Many of our users are in a constant state of quality control of the content within their libraries regardless of their BIM maturity level. This is because there will always be a need for new content and most large firms need some sort of a vetting process to approve any new content before it is rolled out to their libraries. This quality control process is a critical component of maintaining solid BIM standards.
In this post, I’ll guide you through one option for implementing a workflow for vetting content using UNIFI Pro. This method involves implementing what I like to call “a sandbox library”.
What is a sandbox library?
This may be a new term for the AECO industry, but I borrowed the concept of a sandbox library from software developers.
“A sandbox is a type of software testing environment that enables the isolated execution of software or programs for independent evaluation, monitoring or testing.” – techopedia
You may be more accustomed to terms like “work in progress” or “do not use,” but I like using the phrase “sandbox” because it has a literal meaning of a place that you play which is also contained.
In the context of BIM objects, a sandbox library would be very similar to the above definition, but rather than a testing environment for software, it is a testing environment for Revit families (or really any other type of content you’re storing in UNIFI).
For this concept to work, you’ll need to setup a library specifically for this workflow, which is illustrated in the simple flowchart below. As you can see, it is a relatively simple process and can be implemented in just a few minutes.
You’ll want a specific library created dedicated to this workflow because libraries in UNIFI Pro are driven by permissions. Each library has options to grant access to specific users or groups of users as well as administrator rights for approving and rejecting content.
I typically suggest that your sandbox library has limited access to your entire team because it helps you control what content is released out in the wild. When thinking about this in terms of Revit families, it can be a major issue when unapproved Revit families get into live Revit projects because it is conventionally very difficult know which models have the most up-to-date version of the family (check out Project Analytics which helps keep track the current revision of the families loaded into projects).
In addition to controlling access to the content within the sandbox library, you’ll also want to identify a group of individuals who will oversee approving and rejecting the content. Remember, content is not visible to non-admin users of libraries until it’s approved by an admin.
1. Toolbar – Manage Libraries2. Tab – Assign library administrators
2. Tab – Grant individual users access to the library
3. Tab – Grant user groups access to the library
4. Button – Select a user to be added as a library administrator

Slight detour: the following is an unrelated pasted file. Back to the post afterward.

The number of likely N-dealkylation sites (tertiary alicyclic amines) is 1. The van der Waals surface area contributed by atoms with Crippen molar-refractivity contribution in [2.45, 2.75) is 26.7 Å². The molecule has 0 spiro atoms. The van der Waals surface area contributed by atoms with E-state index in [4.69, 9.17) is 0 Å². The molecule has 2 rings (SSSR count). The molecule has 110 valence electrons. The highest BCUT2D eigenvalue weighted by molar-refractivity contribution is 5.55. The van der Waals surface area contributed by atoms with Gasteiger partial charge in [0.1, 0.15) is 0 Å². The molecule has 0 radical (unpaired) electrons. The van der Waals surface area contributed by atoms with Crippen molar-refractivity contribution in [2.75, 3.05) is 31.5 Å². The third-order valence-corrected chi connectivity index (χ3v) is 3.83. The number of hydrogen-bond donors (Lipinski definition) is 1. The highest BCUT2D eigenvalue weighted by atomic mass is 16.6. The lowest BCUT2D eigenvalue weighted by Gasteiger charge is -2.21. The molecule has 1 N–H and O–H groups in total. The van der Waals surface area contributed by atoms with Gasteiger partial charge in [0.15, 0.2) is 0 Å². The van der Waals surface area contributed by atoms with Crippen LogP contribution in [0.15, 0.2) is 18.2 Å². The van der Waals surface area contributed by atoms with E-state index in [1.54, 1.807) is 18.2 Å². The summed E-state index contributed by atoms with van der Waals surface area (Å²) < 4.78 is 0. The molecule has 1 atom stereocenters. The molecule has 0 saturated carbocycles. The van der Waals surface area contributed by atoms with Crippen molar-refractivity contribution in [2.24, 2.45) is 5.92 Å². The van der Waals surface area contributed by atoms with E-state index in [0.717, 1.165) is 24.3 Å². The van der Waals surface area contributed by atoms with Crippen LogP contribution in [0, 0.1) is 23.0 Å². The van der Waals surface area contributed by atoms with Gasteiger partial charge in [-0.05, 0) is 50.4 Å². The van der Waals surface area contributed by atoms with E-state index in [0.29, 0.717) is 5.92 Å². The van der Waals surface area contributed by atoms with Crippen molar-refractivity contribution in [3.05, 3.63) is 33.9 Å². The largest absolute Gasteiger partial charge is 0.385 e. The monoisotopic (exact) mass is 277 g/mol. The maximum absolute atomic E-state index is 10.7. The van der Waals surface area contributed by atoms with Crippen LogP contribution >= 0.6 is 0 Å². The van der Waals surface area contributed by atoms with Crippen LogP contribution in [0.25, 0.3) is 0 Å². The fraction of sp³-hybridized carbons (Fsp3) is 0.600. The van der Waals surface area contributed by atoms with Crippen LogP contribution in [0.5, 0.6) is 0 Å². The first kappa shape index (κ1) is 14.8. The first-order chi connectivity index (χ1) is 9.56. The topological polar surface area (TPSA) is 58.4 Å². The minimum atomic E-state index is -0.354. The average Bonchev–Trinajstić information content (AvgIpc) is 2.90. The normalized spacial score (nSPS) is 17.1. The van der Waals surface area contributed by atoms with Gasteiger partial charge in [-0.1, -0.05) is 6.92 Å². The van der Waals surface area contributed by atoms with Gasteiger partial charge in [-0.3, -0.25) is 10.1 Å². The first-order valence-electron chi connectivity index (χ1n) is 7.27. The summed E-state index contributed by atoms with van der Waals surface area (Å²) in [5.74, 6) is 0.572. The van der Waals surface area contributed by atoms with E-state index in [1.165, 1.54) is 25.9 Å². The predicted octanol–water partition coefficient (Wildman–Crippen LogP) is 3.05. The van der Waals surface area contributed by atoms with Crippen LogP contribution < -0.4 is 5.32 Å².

5. Button – Remove an existing library administator from the library
As you’re planning out the permissions for access and administrators, you’ll need to put some thought into whether or not you want non-admins to test the content. With that being said, you have two main scenarios for the testing content within a sandbox library:
1.Users with access can upload content and test the content – Going this route means the sandbox library admins will need to approve content before testing because it will not be visible to standard users.
2.Only library admins can test content – This means there is no approval process necessary because library admins can use content that is in a pending status.
Both are viable options for sandbox libraries in UNIFI Pro, you’ll need to identify which works best for your organization and assign permissions accordingly.
One of the highly acclaimed features of UNIFI Pro is the revisioning system. When content is revised and re-uploaded to the library, a new revision is automatically created. These revisions automatically keep track of who changed the content and when, but most importantly, it has the capability to add notes for each revision.
This is the main reason that I recommend UNIFI as a platform for testing and approving content. The ability to store multiple revisions and roll back to a previous revision is key when working on a team. You can consider this a change log and backup system all in one.
Once you’re ready to roll out your tested, revised, and approved content to the rest of the team, it’s as easy as flipping a few switches. You’ll simply need to navigate to the Library Management tab of the content and uncheck the Sandbox library and check the box next to the libraries you’ll want to move the content to.
This single step removes the content from the testing ground and essentially publishes it because it will now be accessible to anyone who has access to the newly assigned libraries.
Many BIM managers tend to have the mindset that they only want “good content” to be added to their UNIFI libraries, but I hope this has presented some of the benefits of using UNIFI Pro throughout the quality control process for your content. I feel that throughout the vetting process, you’ll want a changelog and backups for your content, so why not use UNIFI to keep track of this data?
What are your thoughts on using a sandbox library to help with the vetting of your Revit families? Do you have any questions on implementing a sandbox library at your firm? Leave us a comment and let’s discuss!
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